BrightBloom Centers Celebrates Grand Opening; Services for Children with Autism Welcomed by Local Officials

LOGAN TWP. — BrightBloom Centers, a leading provider of Applied Behavior Analysis (ABA) therapy for children with autism and special needs, celebrated its grand opening with a ribbon-cutting ceremony on March 2 at their new Logan Township location.

The new center is located at 545 Beckett Road in Logan Township. BrightBloom Centers hold the Behavioral Health Center of Excellence (BHCOE®) accreditation, which recognizes behavioral health excellence in the areas of clinical quality, staff qualifications, and consumer satisfaction.

BrightBloom offers autism treatment in a safe and enriching environment for children that promotes independence, discovery, connection, learning, and fun. Partnering with families and schools, the compassionate team of licensed professionals uses ABA therapy to help children ages 1 to 12 reach their full learning potential. While the causes for autism are still unknown and there is no cure, multiple studies suggest that early diagnosis and intervention improve outcomes and increase the chances of an independent and fulfilling life.

The Grand Opening event was well attended and included Gloucester County Commissioners Director Frank J. DiMarco, Gloucester County Commissioners Deputy Director Heather Simmons, Gloucester County Commissioners Jim Jefferson and Nicholas DeSilvio, 3rd Legislative District Assemblywoman Bethanne McCarthy Patrick, Logan Township Mayor Frank Minor, Gloucester County Chamber of Commerce Director Janet Garraty, and Southern New Jersey Chamber of Commerce Director of Membership Heather Sanderson.

BrightBloom Centers brings the first-of-its-kind services for families in southern New Jersey, eliminating the need to travel great distances for autism support, including diagnostic, early intervention, and school-based aid.

Securing therapies for a special needs child is something co-founders Diliana and Marcus Henry know all about, having done that for many years to get help for their son Alex. At around 9 to 12 months, he began struggling with communication. He wasn’t responding to his name, making baby-talk, or saying his first words.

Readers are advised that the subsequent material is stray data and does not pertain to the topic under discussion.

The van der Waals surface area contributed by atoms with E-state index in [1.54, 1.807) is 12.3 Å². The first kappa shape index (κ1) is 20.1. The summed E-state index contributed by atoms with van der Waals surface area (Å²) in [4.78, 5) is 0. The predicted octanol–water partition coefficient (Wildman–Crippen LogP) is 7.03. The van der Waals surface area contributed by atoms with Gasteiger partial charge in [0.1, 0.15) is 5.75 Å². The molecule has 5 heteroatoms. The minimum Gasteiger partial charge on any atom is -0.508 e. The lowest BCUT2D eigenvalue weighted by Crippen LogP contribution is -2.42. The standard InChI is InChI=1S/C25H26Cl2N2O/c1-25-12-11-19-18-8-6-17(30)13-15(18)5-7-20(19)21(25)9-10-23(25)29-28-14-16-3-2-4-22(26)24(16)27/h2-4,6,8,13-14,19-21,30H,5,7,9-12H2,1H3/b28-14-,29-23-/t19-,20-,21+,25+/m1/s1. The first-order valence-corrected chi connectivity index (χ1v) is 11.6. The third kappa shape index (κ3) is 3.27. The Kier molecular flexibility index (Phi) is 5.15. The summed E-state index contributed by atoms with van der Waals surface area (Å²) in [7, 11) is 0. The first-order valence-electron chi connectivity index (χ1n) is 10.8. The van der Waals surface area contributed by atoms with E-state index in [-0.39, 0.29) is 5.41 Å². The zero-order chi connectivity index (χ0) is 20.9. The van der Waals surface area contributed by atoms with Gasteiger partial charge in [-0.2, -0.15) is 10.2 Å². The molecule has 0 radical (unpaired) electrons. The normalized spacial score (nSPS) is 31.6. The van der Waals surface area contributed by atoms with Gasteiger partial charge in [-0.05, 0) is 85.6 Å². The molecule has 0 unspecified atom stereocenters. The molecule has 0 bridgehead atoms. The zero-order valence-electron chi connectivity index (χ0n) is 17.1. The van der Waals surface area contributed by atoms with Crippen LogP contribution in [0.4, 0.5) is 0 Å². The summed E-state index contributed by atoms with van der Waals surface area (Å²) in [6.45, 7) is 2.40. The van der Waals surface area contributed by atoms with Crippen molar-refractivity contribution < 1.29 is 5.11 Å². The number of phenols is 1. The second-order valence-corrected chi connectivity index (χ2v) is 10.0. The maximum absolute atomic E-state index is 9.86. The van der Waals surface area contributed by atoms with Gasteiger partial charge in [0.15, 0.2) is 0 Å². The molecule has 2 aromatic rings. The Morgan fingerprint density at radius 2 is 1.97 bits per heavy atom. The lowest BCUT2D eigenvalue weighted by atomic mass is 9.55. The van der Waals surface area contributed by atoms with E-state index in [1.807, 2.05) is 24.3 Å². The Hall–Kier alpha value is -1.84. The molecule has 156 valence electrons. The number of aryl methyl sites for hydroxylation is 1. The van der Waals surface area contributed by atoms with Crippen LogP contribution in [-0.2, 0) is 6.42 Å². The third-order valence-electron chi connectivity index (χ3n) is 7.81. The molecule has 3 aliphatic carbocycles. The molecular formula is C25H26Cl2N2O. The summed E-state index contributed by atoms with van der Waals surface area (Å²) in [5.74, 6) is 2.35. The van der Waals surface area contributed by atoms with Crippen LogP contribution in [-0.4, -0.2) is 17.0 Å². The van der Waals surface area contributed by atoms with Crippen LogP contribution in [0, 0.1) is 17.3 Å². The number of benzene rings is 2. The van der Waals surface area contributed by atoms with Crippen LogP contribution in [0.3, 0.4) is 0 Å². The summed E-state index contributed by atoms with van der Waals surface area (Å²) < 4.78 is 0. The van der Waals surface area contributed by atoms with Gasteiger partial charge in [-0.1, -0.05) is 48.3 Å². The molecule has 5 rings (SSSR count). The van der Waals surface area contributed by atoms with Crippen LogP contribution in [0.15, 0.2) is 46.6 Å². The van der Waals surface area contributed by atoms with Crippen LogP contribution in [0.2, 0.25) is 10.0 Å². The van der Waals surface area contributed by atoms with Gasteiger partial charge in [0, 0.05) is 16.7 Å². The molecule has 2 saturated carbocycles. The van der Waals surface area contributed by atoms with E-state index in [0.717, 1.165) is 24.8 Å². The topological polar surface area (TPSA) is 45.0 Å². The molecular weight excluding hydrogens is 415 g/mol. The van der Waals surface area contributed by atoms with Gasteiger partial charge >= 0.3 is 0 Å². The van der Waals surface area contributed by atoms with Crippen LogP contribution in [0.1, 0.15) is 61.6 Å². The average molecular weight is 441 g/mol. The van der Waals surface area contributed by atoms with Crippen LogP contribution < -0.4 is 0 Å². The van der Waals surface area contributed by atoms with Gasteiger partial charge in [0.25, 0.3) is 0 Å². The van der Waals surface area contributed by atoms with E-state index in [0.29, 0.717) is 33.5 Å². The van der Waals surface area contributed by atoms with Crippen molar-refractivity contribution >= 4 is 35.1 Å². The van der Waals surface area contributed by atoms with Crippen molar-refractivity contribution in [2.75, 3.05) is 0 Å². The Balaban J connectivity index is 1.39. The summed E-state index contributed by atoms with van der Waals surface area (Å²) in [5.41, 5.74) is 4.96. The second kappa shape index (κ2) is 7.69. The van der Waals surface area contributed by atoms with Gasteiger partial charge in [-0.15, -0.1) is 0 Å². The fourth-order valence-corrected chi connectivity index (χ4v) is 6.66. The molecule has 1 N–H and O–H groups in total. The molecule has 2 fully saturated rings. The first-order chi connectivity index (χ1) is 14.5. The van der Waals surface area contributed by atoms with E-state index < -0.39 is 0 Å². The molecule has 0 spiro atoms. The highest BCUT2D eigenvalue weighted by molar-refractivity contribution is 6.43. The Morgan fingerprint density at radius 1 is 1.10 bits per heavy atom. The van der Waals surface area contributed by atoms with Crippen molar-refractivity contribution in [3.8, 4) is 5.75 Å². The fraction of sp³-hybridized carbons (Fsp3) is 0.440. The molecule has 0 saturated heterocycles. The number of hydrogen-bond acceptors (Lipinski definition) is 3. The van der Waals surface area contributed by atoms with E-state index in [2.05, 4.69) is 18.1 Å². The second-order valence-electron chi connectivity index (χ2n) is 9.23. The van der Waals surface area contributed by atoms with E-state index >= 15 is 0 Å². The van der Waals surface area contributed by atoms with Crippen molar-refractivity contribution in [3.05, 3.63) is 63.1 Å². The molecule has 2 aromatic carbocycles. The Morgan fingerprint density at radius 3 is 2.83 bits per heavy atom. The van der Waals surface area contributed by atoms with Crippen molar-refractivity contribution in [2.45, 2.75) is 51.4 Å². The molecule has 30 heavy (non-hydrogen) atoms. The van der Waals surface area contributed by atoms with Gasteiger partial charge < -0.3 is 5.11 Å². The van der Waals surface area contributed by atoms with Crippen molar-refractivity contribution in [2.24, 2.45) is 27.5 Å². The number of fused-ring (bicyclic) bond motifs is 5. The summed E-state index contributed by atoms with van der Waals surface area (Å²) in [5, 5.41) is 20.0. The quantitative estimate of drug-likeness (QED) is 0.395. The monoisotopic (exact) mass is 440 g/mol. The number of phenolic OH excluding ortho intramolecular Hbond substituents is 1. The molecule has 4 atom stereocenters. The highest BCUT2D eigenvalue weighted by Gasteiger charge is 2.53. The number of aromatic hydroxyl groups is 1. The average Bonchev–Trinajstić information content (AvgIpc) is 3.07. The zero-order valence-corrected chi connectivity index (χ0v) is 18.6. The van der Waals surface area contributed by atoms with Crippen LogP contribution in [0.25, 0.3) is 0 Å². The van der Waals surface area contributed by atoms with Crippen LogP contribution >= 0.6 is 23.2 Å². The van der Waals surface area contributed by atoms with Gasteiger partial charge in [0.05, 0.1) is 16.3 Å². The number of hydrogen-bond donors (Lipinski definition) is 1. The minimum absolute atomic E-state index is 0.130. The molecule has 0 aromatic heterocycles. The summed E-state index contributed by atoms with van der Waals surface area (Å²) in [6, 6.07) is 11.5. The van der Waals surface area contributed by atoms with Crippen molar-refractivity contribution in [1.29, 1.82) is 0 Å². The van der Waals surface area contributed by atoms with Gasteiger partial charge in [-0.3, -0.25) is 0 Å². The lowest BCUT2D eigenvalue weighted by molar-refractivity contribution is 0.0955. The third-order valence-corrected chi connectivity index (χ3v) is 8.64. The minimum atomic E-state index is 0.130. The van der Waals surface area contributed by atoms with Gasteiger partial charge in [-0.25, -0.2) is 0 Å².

The Henrys connected with an early intervention program designed to enhance the development of infants and toddlers with disabilities or delays, but by 18 months, Alex was withdrawing even more. He would lie on the floor, disconnecting completely from his surroundings. It wasn’t until he was three years old that he finally received the diagnosis of autism spectrum disorder (ASD). By then, he was exhibiting severe behavioral challenges, like aggression and self-harm, that limited his socialization and learning.

Among the many mainstream and alternative interventions, parents and professionals in the field unanimously recommended ABA therapy. However, at the time, there weren’t any local center-based programs where Alex could get the intensive treatment he needed. 

Undeterred, Diliana and Marcus decided to open an ABA center in their community of Wilmington, Del. The first location of what was then known as Brandywine Center for Autism opened its doors in the fall of 2014.  BrightBloom now operates four centers, with the newest Logan Township location opening in January 2022.

In December 2021, the CDC reported that 1 in 44 children in the U.S. is diagnosed with ASD, a 22% increase in prevalence from the year prior. ASD is a developmental disability that can cause a wide range of challenges in social interaction, communication, and behavior.

“Access to ABA programs continues to be a challenge for many families in southern New Jersey. While funding has improved in the last five years through public (Medicaid) and private sources, the number of qualified professionals in the field still does not meet the increasing demand,” said BrightBloom CEO Diliana Henry. “Our team is ready and invested in this community to help make a difference and fill the need for families by offering home-based and center-based ABA therapy, diagnostic services, early intervention treatment, and school-based programs.”

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